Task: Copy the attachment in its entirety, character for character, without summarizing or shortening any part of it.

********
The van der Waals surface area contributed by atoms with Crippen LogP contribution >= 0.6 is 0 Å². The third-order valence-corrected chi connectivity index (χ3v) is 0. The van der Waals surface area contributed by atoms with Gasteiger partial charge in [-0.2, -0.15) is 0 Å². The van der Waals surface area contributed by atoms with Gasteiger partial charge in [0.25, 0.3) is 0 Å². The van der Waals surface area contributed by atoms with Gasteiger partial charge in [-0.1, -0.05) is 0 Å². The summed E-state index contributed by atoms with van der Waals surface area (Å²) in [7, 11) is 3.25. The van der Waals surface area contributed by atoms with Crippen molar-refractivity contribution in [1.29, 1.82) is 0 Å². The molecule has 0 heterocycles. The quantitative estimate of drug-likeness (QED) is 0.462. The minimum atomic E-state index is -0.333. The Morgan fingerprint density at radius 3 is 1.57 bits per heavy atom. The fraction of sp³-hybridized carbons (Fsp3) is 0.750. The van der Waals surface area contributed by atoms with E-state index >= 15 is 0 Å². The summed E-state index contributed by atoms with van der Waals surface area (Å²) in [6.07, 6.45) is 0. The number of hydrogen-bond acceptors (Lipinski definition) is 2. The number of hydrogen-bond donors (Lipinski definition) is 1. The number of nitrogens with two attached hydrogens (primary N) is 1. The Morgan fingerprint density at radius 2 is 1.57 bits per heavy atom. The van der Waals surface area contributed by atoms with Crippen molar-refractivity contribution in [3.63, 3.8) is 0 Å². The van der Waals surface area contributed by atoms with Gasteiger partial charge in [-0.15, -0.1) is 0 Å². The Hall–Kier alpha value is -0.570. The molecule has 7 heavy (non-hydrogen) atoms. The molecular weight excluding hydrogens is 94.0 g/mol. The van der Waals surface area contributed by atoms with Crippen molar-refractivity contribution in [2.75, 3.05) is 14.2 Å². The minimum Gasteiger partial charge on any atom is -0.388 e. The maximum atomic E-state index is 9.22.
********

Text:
The van der Waals surface area contributed by atoms with Crippen LogP contribution >= 0.6 is 0 Å². The third-order valence-corrected chi connectivity index (χ3v) is 0. The van der Waals surface area contributed by atoms with Gasteiger partial charge in [-0.2, -0.15) is 0 Å². The van der Waals surface area contributed by atoms with Gasteiger partial charge in [0.25, 0.3) is 0 Å². The van der Waals surface area contributed by atoms with Gasteiger partial charge in [-0.1, -0.05) is 0 Å². The summed E-state index contributed by atoms with van der Waals surface area (Å²) in [7, 11) is 3.25. The van der Waals surface area contributed by atoms with Crippen molar-refractivity contribution in [1.29, 1.82) is 0 Å². The molecule has 0 heterocycles. The quantitative estimate of drug-likeness (QED) is 0.462. The minimum atomic E-state index is -0.333. The Morgan fingerprint density at radius 3 is 1.57 bits per heavy atom. The fraction of sp³-hybridized carbons (Fsp3) is 0.750. The van der Waals surface area contributed by atoms with E-state index >= 15 is 0 Å². The summed E-state index contributed by atoms with van der Waals surface area (Å²) in [6.07, 6.45) is 0. The number of hydrogen-bond acceptors (Lipinski definition) is 2. The number of hydrogen-bond donors (Lipinski definition) is 1. The number of nitrogens with two attached hydrogens (primary N) is 1. The Morgan fingerprint density at radius 2 is 1.57 bits per heavy atom. The van der Waals surface area contributed by atoms with Crippen molar-refractivity contribution in [3.63, 3.8) is 0 Å². The van der Waals surface area contributed by atoms with Gasteiger partial charge in [-0.15, -0.1) is 0 Å². The Hall–Kier alpha value is -0.570. The molecule has 7 heavy (non-hydrogen) atoms. The molecular weight excluding hydrogens is 94.0 g/mol. The van der Waals surface area contributed by atoms with Crippen molar-refractivity contribution in [2.75, 3.05) is 14.2 Å². The minimum Gasteiger partial charge on any atom is -0.388 e. The maximum atomic E-state index is 9.22.